Naaman’s Servant Girl [Part 1]

Are you ready for some good news?

God’s saving, healing power is free – totally, completely free.

Today’s Text: “Now the Syrians on one of their raids had carried off a little girl from the land of Israel, and she worked in the service of Naaman’s wife. She said to her mistress, “Would that my lord were with the prophet who is in Samaria! He would cure him of his leprosy.”” (2 Kings 5:2–3, ESV)

The intriguing and thrilling story of Naaman’s healing pivots on the shocking affections of a little servant girl. It’s astounding because Naaman’s servant girl was abducted during a Syrian raid of Israel. Probably, scholars assert, the little girl had witnessed her parents being murdered at the hands of her captor. And, yet, the little girl wanted to see her master healed of his leprosy. Astounding.

The irony of the story is rich and runs deep. The little girl couldn’t have been more different than her master. She had no education, no resources and no privilege. Naaman had it all – proper upbringing, wealth and status. The little girl had none of Naaman’s glory, but she held the secret to his healing.

Naaman had so much that the world values. His money and connections and prowess worked for him in Syria; he assumed it would work with the prophet in Israel. But when Naaman arrived, Elisha didn’t even go out to meet him. The prophet just sent word via messenger to Naaman instructing him to wash in the Jordan seven times.

Naaman was furious. He was insulted. What could be the meaning of the prophet’s command? It seemed beneath the dignity of the mighty commander of Syria’s armed forces. Nonetheless, Naaman’s servants convinced him to comply and, upon the seventh dip in the Jordan, “his flesh was restored like the flesh of a little child and he was clean.”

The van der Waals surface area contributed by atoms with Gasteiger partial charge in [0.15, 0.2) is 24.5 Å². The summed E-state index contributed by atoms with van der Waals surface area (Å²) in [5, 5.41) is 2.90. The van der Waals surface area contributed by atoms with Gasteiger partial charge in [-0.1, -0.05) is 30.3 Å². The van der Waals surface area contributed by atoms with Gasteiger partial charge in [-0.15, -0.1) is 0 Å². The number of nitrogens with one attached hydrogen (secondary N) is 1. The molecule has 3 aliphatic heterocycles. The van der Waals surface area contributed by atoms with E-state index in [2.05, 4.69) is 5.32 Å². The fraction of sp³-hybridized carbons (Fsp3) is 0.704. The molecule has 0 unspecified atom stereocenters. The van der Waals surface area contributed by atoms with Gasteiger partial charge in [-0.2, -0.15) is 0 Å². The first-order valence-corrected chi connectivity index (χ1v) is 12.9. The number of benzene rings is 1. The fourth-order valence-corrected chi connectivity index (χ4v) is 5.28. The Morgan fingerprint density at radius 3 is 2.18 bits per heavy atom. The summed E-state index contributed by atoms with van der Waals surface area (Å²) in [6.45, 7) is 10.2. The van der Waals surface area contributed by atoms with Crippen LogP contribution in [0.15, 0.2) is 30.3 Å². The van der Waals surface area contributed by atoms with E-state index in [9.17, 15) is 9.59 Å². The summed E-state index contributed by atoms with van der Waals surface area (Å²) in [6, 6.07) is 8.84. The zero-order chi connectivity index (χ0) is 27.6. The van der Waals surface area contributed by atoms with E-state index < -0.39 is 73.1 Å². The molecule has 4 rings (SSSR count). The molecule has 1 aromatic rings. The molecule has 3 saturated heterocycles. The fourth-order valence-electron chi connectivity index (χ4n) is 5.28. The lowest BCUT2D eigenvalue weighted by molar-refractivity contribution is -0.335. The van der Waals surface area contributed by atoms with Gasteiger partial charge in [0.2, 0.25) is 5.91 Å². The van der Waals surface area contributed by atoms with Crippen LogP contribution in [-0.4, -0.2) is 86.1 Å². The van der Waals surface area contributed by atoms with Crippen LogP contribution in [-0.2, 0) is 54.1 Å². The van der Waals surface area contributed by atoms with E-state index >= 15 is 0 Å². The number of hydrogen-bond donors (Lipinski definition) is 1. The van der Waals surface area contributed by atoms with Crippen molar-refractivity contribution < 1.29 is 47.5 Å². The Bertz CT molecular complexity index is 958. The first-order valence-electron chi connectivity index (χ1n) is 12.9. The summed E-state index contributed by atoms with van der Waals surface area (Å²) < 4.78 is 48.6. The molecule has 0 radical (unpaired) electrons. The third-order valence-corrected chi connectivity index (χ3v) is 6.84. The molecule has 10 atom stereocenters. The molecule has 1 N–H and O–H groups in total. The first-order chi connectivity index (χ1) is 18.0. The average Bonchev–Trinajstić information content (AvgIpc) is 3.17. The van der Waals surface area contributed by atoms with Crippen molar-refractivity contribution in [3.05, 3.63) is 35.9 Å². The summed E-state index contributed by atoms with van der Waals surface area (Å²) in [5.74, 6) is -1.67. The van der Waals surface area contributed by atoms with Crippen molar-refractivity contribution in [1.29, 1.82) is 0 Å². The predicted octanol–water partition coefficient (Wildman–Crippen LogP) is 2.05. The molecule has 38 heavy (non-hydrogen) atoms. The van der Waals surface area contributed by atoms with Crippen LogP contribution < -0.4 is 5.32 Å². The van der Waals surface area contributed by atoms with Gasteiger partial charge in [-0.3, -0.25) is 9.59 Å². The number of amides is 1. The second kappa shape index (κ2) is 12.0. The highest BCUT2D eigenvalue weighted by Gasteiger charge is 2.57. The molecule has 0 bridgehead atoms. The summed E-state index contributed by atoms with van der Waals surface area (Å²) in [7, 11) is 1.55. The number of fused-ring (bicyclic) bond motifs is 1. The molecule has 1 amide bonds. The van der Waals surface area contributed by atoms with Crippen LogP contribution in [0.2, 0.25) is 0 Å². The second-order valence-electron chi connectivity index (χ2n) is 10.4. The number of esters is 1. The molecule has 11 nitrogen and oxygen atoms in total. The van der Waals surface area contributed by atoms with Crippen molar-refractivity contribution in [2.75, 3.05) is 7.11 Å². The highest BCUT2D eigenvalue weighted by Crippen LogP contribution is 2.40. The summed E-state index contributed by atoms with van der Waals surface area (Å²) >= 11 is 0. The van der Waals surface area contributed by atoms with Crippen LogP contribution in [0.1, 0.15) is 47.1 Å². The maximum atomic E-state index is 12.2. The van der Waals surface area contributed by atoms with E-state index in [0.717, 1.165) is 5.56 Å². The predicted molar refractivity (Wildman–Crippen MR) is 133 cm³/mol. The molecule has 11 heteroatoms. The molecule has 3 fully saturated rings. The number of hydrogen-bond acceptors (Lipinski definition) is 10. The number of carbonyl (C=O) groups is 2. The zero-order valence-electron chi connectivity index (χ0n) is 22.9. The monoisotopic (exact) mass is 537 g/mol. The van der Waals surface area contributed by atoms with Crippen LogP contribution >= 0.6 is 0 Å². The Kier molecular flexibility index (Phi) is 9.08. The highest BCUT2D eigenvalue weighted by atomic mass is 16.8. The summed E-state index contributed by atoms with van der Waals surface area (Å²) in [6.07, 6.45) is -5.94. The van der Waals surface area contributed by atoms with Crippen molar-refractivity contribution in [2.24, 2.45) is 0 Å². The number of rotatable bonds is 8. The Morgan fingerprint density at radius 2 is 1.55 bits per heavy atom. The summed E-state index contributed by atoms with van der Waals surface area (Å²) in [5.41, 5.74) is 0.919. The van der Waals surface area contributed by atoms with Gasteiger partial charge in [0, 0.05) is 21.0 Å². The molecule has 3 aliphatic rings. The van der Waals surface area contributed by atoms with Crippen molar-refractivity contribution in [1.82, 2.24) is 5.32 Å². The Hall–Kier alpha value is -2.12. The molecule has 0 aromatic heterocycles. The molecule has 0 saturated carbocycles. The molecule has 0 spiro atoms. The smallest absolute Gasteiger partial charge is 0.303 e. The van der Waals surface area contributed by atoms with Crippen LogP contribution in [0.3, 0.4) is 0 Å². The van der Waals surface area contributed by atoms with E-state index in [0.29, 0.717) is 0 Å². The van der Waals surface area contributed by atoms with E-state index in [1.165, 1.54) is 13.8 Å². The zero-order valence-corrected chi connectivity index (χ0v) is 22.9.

Naaaman’s story is laden with double irony. On the one hand, Naaman had so much of what the world valued – money, power and place and, yet, those things could do nothing to get him healed. On the other hand, Naaman had none of the things that Israel’s religious leaders might have valued. He had no knowledge of Torah, didn’t make proper temple sacrifices, didn’t keep the Sabbath or wash his hands. Naaman didn’t know God.

The point of the story is powerful. Mighty Naaman had so much of what the world valued, but nothing that could buy his healing. The commander had so little of what religion valued, but it mattered not, because religion couldn’t heal him either. His healing came by the benevolent outreach of a little Hebrew girl. How beautiful, ironic and sweet – he was saved through the love of a slave girl who had nothing to offer but her faith. Healing and salvation are free. Everything good from God comes to us only by simple, childlike faith. And that’s the Gospel!

For more information please visit